To qualify for reimbursement, Activision is asking for confirmation of the purchase in the form of a receipt or credit card statement. The claim form must be submitted before May 1. Alternatively, you can submit the form without confirmation of purchase, but refund will not be guaranteed.
The refund offer comes following a lawsuit filed in 2018 by an individual who claimed Activision falsely advertised “Guitar Hero Live” and its Guitar Hero TV mode when the publisher shut down down GHTV last year.
The individual behind the class action lawsuit, Robert Fishel, maintained Guitar Hero TV was falsely described as “an always-on music video network” which would run “24 hours a day, seven days a week” with “a continuous broadcast of music videos” and “new videos continually added to the line-up.” The marketing for Guitar Hero TV also states “you’ll be able to discover and play new songs all the time.”
But the publisher also offers another important warning across the “Guitar Hero Live” website.
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“Activision makes no guarantees regarding the availability of online play or features, including without limitation GHTV, and may modify or discontinue online services in its discretion without notice.”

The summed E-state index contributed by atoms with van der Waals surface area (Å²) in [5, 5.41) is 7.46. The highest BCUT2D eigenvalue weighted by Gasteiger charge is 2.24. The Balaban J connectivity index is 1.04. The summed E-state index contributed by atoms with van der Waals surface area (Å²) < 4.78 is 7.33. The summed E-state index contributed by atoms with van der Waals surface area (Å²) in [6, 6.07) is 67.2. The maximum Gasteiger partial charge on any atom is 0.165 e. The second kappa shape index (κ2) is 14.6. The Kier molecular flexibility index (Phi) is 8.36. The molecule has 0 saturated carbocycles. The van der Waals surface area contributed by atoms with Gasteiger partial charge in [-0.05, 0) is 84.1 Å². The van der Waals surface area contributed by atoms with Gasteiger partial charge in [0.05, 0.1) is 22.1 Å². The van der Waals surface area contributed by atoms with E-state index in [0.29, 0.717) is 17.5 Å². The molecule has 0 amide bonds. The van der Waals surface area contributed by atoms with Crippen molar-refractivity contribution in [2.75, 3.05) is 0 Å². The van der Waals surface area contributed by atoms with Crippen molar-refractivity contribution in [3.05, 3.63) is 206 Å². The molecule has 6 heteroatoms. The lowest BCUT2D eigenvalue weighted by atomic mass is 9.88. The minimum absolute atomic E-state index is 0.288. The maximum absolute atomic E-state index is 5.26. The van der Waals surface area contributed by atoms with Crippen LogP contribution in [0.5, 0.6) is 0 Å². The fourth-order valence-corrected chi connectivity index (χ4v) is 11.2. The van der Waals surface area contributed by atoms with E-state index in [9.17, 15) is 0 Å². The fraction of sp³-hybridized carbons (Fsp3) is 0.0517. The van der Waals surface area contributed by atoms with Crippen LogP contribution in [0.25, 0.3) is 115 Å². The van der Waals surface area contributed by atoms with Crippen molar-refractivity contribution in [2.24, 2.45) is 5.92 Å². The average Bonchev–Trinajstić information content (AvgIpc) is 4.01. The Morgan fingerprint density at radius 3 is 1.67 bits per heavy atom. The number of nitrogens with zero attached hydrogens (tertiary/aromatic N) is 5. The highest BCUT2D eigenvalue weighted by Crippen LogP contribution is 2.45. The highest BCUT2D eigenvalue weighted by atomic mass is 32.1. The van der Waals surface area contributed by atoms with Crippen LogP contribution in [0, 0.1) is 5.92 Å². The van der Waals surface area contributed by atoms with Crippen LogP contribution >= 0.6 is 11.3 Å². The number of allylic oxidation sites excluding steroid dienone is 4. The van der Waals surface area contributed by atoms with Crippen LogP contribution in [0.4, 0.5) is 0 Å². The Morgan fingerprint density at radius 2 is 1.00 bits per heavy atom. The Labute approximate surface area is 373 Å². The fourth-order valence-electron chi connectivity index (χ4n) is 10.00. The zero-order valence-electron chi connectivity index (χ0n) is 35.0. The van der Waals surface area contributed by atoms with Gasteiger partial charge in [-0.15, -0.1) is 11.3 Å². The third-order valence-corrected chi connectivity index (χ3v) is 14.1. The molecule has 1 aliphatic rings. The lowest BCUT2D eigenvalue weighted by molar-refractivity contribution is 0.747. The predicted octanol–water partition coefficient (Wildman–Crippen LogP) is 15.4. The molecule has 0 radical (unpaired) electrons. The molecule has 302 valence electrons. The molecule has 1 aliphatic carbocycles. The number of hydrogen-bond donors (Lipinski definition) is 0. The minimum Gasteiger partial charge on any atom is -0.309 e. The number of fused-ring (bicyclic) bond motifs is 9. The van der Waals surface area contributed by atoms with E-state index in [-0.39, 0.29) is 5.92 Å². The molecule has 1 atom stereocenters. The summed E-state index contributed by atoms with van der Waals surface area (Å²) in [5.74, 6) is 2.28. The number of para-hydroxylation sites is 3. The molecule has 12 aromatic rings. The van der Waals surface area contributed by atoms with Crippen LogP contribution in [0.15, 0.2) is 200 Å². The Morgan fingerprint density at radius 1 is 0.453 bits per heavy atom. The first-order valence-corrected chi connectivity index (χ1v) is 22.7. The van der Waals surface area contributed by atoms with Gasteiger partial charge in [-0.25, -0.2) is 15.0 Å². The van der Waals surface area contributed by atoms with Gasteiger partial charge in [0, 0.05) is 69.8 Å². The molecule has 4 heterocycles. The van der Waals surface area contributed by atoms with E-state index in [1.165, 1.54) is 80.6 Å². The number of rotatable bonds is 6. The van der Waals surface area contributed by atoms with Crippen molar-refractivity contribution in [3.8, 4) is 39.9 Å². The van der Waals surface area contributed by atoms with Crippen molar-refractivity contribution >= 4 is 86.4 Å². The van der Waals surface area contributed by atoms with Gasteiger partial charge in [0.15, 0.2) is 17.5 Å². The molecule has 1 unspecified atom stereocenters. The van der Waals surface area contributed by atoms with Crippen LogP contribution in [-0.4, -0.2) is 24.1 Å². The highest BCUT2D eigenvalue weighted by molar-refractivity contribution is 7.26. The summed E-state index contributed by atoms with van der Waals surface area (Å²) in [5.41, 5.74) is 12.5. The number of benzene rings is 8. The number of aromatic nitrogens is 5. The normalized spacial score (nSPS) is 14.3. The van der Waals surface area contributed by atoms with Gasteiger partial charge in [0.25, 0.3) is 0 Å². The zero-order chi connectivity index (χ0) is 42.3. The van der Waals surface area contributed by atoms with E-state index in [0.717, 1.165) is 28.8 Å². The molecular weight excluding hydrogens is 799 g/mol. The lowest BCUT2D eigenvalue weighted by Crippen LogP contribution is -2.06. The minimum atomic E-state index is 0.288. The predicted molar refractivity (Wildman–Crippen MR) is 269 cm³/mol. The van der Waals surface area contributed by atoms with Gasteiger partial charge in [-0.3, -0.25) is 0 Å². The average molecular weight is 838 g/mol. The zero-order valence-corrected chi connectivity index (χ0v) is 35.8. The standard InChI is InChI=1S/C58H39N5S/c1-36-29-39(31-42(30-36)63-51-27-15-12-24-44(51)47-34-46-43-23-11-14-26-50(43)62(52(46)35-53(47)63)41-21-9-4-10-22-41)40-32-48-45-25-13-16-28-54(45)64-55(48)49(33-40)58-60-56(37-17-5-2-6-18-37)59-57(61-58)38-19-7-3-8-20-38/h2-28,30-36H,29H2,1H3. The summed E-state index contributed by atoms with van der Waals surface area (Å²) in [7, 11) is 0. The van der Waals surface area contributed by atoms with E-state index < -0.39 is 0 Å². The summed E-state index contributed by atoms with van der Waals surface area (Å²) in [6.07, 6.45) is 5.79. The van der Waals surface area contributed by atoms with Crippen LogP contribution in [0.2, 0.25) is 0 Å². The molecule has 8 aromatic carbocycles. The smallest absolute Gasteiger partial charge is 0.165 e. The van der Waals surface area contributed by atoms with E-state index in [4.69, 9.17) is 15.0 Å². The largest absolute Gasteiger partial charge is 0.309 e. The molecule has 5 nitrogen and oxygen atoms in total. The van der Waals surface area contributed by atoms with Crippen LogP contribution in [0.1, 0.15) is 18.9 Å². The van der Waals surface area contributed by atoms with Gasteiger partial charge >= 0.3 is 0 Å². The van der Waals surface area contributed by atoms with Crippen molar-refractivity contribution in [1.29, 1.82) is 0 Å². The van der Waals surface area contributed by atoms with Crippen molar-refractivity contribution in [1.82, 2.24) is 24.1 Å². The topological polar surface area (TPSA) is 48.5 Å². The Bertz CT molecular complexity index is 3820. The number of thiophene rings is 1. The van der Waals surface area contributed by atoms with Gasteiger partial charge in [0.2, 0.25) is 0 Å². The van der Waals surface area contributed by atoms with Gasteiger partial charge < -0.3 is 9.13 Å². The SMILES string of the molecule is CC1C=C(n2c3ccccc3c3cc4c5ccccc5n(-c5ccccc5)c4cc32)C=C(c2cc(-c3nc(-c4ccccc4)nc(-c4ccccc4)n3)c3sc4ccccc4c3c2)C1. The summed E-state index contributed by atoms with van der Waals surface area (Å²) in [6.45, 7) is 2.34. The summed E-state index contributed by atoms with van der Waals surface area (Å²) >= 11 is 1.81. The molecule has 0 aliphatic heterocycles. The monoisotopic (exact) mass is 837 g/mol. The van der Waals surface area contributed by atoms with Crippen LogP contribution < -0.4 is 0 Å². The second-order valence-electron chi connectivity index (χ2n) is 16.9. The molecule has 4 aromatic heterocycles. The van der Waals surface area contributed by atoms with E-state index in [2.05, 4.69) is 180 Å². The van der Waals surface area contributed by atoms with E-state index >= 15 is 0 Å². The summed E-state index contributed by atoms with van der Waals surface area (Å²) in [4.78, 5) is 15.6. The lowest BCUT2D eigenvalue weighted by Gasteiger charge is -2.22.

“Guitar Hero Live” was released in 2015, introducing a new mode called Guitar Hero TV to the long-running music-centric franchise. The mode would let players adopt the perspective of the band’s lead guitarist and featured over 200 songs. But in 2018 Guitar Hero TV’s servers were shut down resulting in the removal of all these songs from the game.
This came after a period of difficulties for game developer FreeStyle, which underwent major layoffs after the game’s release due to poor sales. In 2017, FreeStyle Games was acquired by Ubisoft, and Activision retained ownership of “Guitar Hero Live” without the title’s developers in tow.
“Guitar Hero Live” is still available on PlayStation 2, Xbox 360, PS3, Wii, Wii U, Xbox One, PS4, PC, and various mobile and handheld devices.